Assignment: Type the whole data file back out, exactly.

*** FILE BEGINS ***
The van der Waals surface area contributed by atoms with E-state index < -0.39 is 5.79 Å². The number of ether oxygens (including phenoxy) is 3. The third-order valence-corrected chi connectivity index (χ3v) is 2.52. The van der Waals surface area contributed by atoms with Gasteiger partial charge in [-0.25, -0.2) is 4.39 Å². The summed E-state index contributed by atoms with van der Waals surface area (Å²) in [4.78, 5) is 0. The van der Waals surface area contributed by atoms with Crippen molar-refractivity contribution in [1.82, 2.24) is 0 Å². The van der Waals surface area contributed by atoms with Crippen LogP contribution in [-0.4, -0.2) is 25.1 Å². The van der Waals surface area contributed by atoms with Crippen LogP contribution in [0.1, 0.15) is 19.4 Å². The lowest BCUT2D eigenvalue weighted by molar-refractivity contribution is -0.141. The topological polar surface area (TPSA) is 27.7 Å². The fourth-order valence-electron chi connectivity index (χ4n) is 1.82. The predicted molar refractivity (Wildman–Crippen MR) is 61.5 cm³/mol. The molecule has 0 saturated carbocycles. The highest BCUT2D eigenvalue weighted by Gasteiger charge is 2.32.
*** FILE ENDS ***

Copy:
The van der Waals surface area contributed by atoms with E-state index < -0.39 is 5.79 Å². The number of ether oxygens (including phenoxy) is 3. The third-order valence-corrected chi connectivity index (χ3v) is 2.52. The van der Waals surface area contributed by atoms with Gasteiger partial charge in [-0.25, -0.2) is 4.39 Å². The summed E-state index contributed by atoms with van der Waals surface area (Å²) in [4.78, 5) is 0. The van der Waals surface area contributed by atoms with Crippen molar-refractivity contribution in [1.82, 2.24) is 0 Å². The van der Waals surface area contributed by atoms with Crippen LogP contribution in [-0.4, -0.2) is 25.1 Å². The van der Waals surface area contributed by atoms with Crippen LogP contribution in [0.1, 0.15) is 19.4 Å². The lowest BCUT2D eigenvalue weighted by molar-refractivity contribution is -0.141. The topological polar surface area (TPSA) is 27.7 Å². The fourth-order valence-electron chi connectivity index (χ4n) is 1.82. The predicted molar refractivity (Wildman–Crippen MR) is 61.5 cm³/mol. The molecule has 0 saturated carbocycles. The highest BCUT2D eigenvalue weighted by Gasteiger charge is 2.32.